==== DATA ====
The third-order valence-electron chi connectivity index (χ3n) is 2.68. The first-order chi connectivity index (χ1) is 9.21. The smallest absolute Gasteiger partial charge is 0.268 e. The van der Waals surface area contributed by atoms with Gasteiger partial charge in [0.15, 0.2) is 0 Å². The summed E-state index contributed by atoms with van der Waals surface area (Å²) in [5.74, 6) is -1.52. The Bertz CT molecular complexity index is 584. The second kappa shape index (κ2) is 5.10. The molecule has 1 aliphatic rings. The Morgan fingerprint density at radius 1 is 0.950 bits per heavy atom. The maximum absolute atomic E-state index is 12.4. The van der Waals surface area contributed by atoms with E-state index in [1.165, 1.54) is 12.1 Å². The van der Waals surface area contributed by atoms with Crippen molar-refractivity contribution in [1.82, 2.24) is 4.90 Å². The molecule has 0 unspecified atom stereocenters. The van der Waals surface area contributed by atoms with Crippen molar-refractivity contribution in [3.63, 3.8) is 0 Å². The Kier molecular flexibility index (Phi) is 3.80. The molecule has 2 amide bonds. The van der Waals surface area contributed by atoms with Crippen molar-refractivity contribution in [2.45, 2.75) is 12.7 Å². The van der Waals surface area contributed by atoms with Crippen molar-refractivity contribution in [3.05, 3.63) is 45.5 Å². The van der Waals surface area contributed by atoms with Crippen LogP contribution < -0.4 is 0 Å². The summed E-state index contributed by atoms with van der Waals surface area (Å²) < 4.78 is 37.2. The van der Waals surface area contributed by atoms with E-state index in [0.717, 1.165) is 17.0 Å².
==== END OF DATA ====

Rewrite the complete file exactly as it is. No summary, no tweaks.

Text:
The third-order valence-electron chi connectivity index (χ3n) is 2.68. The first-order chi connectivity index (χ1) is 9.21. The smallest absolute Gasteiger partial charge is 0.268 e. The van der Waals surface area contributed by atoms with Gasteiger partial charge in [0.15, 0.2) is 0 Å². The summed E-state index contributed by atoms with van der Waals surface area (Å²) in [5.74, 6) is -1.52. The Bertz CT molecular complexity index is 584. The second kappa shape index (κ2) is 5.10. The molecule has 1 aliphatic rings. The Morgan fingerprint density at radius 1 is 0.950 bits per heavy atom. The maximum absolute atomic E-state index is 12.4. The van der Waals surface area contributed by atoms with E-state index in [1.165, 1.54) is 12.1 Å². The van der Waals surface area contributed by atoms with Crippen molar-refractivity contribution in [1.82, 2.24) is 4.90 Å². The molecule has 0 unspecified atom stereocenters. The van der Waals surface area contributed by atoms with Crippen molar-refractivity contribution in [3.63, 3.8) is 0 Å². The Kier molecular flexibility index (Phi) is 3.80. The molecule has 2 amide bonds. The van der Waals surface area contributed by atoms with Crippen molar-refractivity contribution in [2.45, 2.75) is 12.7 Å². The van der Waals surface area contributed by atoms with Crippen molar-refractivity contribution in [3.05, 3.63) is 45.5 Å². The van der Waals surface area contributed by atoms with Crippen LogP contribution < -0.4 is 0 Å². The summed E-state index contributed by atoms with van der Waals surface area (Å²) < 4.78 is 37.2. The van der Waals surface area contributed by atoms with E-state index in [0.717, 1.165) is 17.0 Å².